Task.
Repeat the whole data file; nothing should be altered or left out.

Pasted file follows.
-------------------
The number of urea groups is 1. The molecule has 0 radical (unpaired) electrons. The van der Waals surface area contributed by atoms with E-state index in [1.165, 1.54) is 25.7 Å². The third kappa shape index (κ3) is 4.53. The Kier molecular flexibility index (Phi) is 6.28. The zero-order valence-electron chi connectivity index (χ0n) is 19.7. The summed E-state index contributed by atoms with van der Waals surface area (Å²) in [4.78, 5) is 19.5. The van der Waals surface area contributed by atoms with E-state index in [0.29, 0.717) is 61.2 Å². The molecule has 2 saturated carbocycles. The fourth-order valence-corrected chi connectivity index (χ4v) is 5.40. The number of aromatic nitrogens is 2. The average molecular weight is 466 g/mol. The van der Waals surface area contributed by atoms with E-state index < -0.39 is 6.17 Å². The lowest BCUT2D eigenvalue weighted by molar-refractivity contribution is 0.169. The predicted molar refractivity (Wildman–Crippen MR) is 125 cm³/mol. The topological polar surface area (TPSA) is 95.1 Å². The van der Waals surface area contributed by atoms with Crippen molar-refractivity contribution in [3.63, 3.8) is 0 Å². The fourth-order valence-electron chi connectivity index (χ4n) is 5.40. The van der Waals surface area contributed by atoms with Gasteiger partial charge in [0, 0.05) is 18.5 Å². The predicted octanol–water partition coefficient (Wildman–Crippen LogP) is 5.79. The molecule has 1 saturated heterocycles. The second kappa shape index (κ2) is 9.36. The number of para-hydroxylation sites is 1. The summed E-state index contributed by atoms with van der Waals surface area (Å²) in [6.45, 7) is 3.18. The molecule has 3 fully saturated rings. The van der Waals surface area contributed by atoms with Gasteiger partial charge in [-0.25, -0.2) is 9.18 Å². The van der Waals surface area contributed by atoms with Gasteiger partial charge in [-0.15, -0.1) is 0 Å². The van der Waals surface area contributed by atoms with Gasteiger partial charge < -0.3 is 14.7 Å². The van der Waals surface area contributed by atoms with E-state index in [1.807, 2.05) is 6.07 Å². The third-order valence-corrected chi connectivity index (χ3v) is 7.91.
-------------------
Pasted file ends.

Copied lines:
The number of urea groups is 1. The molecule has 0 radical (unpaired) electrons. The van der Waals surface area contributed by atoms with E-state index in [1.165, 1.54) is 25.7 Å². The third kappa shape index (κ3) is 4.53. The Kier molecular flexibility index (Phi) is 6.28. The zero-order valence-electron chi connectivity index (χ0n) is 19.7. The summed E-state index contributed by atoms with van der Waals surface area (Å²) in [4.78, 5) is 19.5. The van der Waals surface area contributed by atoms with E-state index in [0.29, 0.717) is 61.2 Å². The molecule has 2 saturated carbocycles. The fourth-order valence-corrected chi connectivity index (χ4v) is 5.40. The number of aromatic nitrogens is 2. The average molecular weight is 466 g/mol. The van der Waals surface area contributed by atoms with E-state index < -0.39 is 6.17 Å². The lowest BCUT2D eigenvalue weighted by molar-refractivity contribution is 0.169. The predicted molar refractivity (Wildman–Crippen MR) is 125 cm³/mol. The topological polar surface area (TPSA) is 95.1 Å². The van der Waals surface area contributed by atoms with Crippen molar-refractivity contribution in [3.63, 3.8) is 0 Å². The fourth-order valence-electron chi connectivity index (χ4n) is 5.40. The van der Waals surface area contributed by atoms with Gasteiger partial charge in [0, 0.05) is 18.5 Å². The predicted octanol–water partition coefficient (Wildman–Crippen LogP) is 5.79. The molecule has 1 saturated heterocycles. The second kappa shape index (κ2) is 9.36. The number of para-hydroxylation sites is 1. The summed E-state index contributed by atoms with van der Waals surface area (Å²) in [6.45, 7) is 3.18. The molecule has 3 fully saturated rings. The van der Waals surface area contributed by atoms with Gasteiger partial charge in [-0.25, -0.2) is 9.18 Å². The van der Waals surface area contributed by atoms with Gasteiger partial charge in [-0.15, -0.1) is 0 Å². The van der Waals surface area contributed by atoms with Gasteiger partial charge < -0.3 is 14.7 Å². The van der Waals surface area contributed by atoms with E-state index in [1.807, 2.05) is 6.07 Å². The third-order valence-corrected chi connectivity index (χ3v) is 7.91.